Europe has the highest share in the global production of vaccines for the year 2019, according to the data from Vaccines Europe. The following is the breakdown of global vaccine production f0r the year 2019:

Highlights

At 76 percent, Europe has the largest contribution in vaccine production for the previous year. It is followed by North America which accounts for 13 percent of the vaccines produced in 2019 while Asia contributed 8 percent. Lastly, the rest of the world produced the remaining 3 percent.

According to Vaccines Europe, 11 European countries are currently producing these vaccines across 27 vaccine production sites. Meanwhile, eight European countries are working on the discovery of next-generation vaccines across 12 research sites.

Apart from being a focus of research and development in the European Union (EU), the vaccine industry also serves as a significant contributor in the creation of jobs. In 2016 alone, a total of 122,000 jobs were generated directly and indirectly in the EU.

Europe and the COVID-19 pandemic

According to Vaccines Europe, their members are committed in contributing to the research efforts in the development of a vaccine for the new coronavirus.

One of its members, the Germany-based CureVac, is known to be in the early stages of developing a coronavirus vaccine. There are rumours of the Trump administration attempting to acquire the company or its current work to gain exclusive rights on the firm’s coronavirus program, quickly causing uproar in various social media platforms.  However, CureVac acting CEO Franz-Werner Hass dispelled these rumours.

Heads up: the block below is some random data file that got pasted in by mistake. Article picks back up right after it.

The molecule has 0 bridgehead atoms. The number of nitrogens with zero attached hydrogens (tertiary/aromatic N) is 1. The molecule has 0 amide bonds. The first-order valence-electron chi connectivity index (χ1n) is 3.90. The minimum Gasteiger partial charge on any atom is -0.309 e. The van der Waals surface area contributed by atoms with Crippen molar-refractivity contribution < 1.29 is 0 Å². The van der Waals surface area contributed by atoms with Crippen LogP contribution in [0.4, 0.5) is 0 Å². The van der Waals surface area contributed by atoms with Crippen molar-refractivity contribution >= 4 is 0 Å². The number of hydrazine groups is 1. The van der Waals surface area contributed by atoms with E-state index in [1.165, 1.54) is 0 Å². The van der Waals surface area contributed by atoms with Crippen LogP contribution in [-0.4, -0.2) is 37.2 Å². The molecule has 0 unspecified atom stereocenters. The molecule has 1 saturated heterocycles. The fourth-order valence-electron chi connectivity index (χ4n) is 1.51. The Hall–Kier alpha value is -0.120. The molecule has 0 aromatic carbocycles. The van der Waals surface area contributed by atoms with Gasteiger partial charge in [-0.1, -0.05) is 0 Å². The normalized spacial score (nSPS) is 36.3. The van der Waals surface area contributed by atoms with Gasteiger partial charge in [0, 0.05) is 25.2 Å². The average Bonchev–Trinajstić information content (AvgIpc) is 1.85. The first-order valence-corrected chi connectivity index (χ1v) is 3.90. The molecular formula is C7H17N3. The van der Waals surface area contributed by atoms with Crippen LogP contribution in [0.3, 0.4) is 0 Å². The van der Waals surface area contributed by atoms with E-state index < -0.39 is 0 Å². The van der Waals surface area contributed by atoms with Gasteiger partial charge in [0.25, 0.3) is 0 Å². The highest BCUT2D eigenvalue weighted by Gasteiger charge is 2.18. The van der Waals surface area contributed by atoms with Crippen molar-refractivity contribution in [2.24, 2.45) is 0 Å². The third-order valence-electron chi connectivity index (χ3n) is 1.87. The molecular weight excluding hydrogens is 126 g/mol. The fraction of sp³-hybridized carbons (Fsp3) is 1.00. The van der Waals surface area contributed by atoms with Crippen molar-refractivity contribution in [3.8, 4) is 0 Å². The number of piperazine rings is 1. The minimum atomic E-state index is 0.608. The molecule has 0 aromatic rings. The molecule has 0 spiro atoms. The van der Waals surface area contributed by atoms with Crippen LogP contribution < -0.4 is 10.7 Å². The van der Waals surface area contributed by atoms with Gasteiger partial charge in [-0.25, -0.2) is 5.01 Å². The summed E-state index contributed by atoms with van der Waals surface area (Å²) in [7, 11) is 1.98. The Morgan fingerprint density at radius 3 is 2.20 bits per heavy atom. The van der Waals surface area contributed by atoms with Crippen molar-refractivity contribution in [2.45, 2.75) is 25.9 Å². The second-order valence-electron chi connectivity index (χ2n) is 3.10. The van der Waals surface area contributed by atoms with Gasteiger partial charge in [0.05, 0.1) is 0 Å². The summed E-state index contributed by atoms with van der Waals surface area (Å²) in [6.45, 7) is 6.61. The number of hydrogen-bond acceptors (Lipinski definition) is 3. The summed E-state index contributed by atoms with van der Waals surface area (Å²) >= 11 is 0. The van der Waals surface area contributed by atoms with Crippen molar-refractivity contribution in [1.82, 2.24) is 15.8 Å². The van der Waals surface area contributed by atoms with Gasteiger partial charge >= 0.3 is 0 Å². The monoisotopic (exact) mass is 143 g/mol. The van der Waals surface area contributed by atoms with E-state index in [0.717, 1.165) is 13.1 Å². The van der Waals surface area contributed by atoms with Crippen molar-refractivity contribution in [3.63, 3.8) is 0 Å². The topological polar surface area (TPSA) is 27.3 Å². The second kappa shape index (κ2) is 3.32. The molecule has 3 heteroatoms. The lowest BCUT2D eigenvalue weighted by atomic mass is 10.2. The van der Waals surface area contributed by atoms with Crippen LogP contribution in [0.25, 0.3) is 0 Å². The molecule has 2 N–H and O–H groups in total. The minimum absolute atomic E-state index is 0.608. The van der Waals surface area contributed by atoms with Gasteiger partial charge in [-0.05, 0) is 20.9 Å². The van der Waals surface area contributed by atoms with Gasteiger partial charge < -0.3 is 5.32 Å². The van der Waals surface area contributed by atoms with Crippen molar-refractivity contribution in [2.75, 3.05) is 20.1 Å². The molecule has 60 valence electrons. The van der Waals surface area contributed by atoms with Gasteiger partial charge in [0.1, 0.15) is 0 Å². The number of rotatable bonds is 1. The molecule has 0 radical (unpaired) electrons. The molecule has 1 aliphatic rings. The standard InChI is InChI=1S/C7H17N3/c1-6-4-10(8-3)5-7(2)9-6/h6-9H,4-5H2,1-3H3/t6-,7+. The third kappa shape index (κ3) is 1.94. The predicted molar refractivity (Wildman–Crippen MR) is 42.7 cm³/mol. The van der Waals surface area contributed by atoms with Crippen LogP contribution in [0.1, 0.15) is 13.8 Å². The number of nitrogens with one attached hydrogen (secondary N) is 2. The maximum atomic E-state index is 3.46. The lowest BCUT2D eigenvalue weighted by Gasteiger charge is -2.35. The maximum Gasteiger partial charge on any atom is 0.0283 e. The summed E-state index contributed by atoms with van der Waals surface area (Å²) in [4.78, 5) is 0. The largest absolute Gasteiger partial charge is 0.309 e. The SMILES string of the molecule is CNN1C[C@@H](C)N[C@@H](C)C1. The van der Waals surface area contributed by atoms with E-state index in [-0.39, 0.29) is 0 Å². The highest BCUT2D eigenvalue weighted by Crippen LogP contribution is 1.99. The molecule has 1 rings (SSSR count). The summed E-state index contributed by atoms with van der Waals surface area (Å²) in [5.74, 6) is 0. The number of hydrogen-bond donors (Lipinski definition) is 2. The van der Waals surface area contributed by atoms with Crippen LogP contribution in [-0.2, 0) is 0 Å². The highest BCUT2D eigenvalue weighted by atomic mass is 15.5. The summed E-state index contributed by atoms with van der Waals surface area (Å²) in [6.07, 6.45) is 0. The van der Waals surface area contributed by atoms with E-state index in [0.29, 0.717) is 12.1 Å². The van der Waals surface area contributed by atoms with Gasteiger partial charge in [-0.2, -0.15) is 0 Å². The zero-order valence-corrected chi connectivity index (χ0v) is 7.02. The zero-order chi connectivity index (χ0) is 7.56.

“There was and there is no takeover offer from the White House or governmental authorities. Neither to the technology nor to CureVac at all as a company,” Haas said.

The European Commission offered up to €80 million of financial support to CureVac in order to enable a larger scale development and production of the coronavirus vaccine.

“In this public health crisis it is of utmost importance that we support our leading researchers and tech companies,” European Commission President Ursula von der Leyen said in a statement.

Previously, CureVac’s technology which is based on the messenger RNA (mRNA) enabled the development of a solution to the long-standing issue of preserving vaccines without refrigeration.

This same mRNA-based technology is shown to have a promising potential in combating the coronavirus which causes COVID-19. The biopharmaceutical company is now aiming for human clinical trials of the vaccine starting June.

“I am proud that we have leading companies like CureVac in the EU. Their home is here. But their vaccines will benefit everyone, in Europe and beyond,” van der Leyen commented.

On the whole, this funding offer to CureVac is part of the EU’s coordinated response to the COVID-19 pandemic. In their response, the EU mobilised all possible means to aid EU countries in mitigating the impact of the pandemic in medicine, mobility, and the economy. The European Commission reported that they have mobilised up to €140 million in public and private funding to support the critically needed research for the on-going pandemic.

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